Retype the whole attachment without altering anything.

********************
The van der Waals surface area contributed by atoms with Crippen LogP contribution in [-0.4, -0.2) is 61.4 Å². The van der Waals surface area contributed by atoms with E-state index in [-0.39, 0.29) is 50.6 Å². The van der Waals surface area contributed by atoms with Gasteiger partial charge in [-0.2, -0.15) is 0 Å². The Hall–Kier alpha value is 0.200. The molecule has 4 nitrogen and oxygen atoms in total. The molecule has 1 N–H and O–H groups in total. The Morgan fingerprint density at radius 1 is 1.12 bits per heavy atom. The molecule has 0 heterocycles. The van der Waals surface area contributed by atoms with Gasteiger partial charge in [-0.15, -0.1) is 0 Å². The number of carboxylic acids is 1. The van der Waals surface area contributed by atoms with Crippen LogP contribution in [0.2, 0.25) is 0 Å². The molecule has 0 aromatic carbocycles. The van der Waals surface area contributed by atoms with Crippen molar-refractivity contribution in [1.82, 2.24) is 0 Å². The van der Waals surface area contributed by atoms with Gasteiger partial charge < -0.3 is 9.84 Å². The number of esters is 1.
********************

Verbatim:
The van der Waals surface area contributed by atoms with Crippen LogP contribution in [-0.4, -0.2) is 61.4 Å². The van der Waals surface area contributed by atoms with E-state index in [-0.39, 0.29) is 50.6 Å². The van der Waals surface area contributed by atoms with Gasteiger partial charge in [-0.2, -0.15) is 0 Å². The Hall–Kier alpha value is 0.200. The molecule has 4 nitrogen and oxygen atoms in total. The molecule has 1 N–H and O–H groups in total. The Morgan fingerprint density at radius 1 is 1.12 bits per heavy atom. The molecule has 0 heterocycles. The van der Waals surface area contributed by atoms with Gasteiger partial charge in [-0.15, -0.1) is 0 Å². The number of carboxylic acids is 1. The van der Waals surface area contributed by atoms with Crippen LogP contribution in [0.2, 0.25) is 0 Å². The molecule has 0 aromatic carbocycles. The van der Waals surface area contributed by atoms with Crippen molar-refractivity contribution in [1.82, 2.24) is 0 Å². The van der Waals surface area contributed by atoms with Gasteiger partial charge < -0.3 is 9.84 Å². The number of esters is 1.